If you grew up in a Christian family, and regularly attended church and Sunday school, you might still be experiencing some lasting effects from what I call ‘flannel-graph theology’. From Wikipedia: Flannelgraph is a storytelling system that uses a board covered with flannel fabric, usually resting on an easel. It is very similar to Fuzzy Felt, although its primary use is as a storytelling medium, rather than as a toy. On one hand, I can understand the need to present biblical information in a way and at a level that young minds can understand. On the other hand, I believe that it has the potential in the long run to undermine the authority and veracity of the Bible in people’s minds. Why? Because this turns actual historical accounts into ‘stories’. Instead of people framing the Old Testament as factual, biblical accounts, they think on it in a detached, abstract way; story book tales.
Let me give an example: Noah’s ark. Again, if you are a veteran of church culture, you have probably been to a baby shower where the plates, napkins and gift bags featured pastel depictions of gentle, whimsical animals stuffed into a boat, with a smiling grandfatherly figure. “Why do you have to be such a naysayer?” you may be asking. Just hang with me a second and give this some critical thought. I’m not condemning those who have used this as a baby shower theme. What I am pointing out is that these type of depictions are not biblically accurate. The world-wide flood was a tragedy of unmatched proportions. God killed His entire creation, save for 8 human beings and a boat full of animals that were meant to repopulate the earth. The flood is about God’s wrath, man’s rebellion, and the consequences of sin and rebellion towards God. Not exactly the sort of thing one would typically decorate an infants room with, if given a little time to think on it. And yet, if you grew up in church, that is likely the impression you have of the majority of the Old Testament. Adam and Eve in a garden with a bad snake, Noah and his boat in the rain, Daniel and the friendly lions who didn’t bite him, etc.
That brings me to the account I would like to examine today: the tower of Babel found in Genesis 11. As a kid, I remember this account being told in a way that a bunch of people decided to build a tower so they could try to get to heaven and God didn’t like it. It left me with the idea that the issue was that the people were trying to get into heaven by getting a tower that was high enough. This is a completely wrong understanding of the text. The issue at hand was that of rebellion and pride. Those are the usual culprits when we sin, aren’t they? After the flood, God had given the command for people to spread out and inhabit the whole earth, and they simply decided not to. I could reinvent the wheel, but Dr. MacArthur has already stated it so well in his daily Bible reading plan commentary:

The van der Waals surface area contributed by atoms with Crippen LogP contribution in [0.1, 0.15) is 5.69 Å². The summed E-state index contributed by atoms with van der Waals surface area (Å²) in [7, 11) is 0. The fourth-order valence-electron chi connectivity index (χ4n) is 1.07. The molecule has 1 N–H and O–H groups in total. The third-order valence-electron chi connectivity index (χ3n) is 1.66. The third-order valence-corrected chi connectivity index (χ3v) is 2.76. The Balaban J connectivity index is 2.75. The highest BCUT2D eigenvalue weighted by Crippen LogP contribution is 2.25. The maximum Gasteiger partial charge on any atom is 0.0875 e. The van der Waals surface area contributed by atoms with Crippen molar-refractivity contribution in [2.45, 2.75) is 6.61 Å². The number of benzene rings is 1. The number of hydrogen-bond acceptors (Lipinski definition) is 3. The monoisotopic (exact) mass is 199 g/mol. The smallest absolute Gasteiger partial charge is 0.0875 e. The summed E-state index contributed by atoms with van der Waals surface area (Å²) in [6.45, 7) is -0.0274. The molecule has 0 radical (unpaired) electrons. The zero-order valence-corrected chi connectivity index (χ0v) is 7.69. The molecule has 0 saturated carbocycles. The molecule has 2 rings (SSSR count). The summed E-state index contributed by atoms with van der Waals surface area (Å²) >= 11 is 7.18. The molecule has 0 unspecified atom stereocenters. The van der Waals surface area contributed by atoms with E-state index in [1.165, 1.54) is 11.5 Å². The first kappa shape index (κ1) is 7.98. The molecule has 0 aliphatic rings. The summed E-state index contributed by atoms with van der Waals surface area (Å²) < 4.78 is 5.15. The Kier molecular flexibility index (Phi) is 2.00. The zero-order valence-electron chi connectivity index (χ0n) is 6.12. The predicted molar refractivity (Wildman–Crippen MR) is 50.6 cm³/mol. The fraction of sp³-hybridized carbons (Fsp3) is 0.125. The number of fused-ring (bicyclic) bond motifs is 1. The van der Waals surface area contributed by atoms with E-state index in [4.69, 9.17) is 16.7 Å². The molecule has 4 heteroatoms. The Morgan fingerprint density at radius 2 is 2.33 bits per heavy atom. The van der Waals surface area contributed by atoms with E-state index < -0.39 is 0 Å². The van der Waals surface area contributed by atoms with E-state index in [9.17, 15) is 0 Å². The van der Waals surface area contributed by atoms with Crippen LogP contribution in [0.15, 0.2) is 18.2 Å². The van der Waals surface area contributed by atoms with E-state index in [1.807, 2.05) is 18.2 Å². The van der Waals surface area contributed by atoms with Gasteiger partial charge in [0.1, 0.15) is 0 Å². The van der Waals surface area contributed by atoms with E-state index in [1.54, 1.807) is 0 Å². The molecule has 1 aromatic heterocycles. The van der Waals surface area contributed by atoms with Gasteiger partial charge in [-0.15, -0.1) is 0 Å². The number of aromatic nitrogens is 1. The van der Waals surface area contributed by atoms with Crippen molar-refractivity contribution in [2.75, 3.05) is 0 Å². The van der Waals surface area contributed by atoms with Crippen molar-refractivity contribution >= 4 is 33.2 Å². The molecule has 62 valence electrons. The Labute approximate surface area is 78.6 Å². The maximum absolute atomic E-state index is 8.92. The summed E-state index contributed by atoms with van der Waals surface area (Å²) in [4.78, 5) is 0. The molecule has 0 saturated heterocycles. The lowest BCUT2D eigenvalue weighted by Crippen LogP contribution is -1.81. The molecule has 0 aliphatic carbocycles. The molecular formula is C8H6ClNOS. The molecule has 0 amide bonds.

After the Flood, human civilization again began to spread across the earth. Those who traveled east under Nimrod (10:8–10) settled for a while in a place called Shinar. Later, they decided to establish a city as a tribute to themselves and as a way to keep from spreading across the earth (11:4). This was a double prideful rebellion against God. First, their city, with its proposed tower, was to be a monument to their self-reliance. Second, the permanence of their settlement represented an effort to disobey God’s direct command to inhabit the whole earth.
Because it was God’s purpose to fill the earth with custodians, He responded to the people’s prideful rebellion. They had chosen to settle; He forced them to scatter. Their cooperation and self-reliance had been based on their shared language. Instead of using all their resources to obey God, they misused them for disobedience. God chose to complicate communication by multiplying the languages. The location where this confusion took place became known as Babel (related to a Hebrew word meaning “to confuse”). Later it became Babylon, the constant enemy of God’s people, and throughout Scripture the capital of human rebellion against God (Rev. 16:19; 17:5).
You can see the difference. This biblical account wasn’t about building a silly tower to climb to heaven. It was about building a prideful moument to self, and rebellion to God’s authority. If you can relate to the effects of ‘flannel-graph theology’ at all, then I challenge you to begin re-reading through the accounts in the Old Testament with the intention of reframing these historical accounts with maturity and solemnity.
Soli Deo Gloria!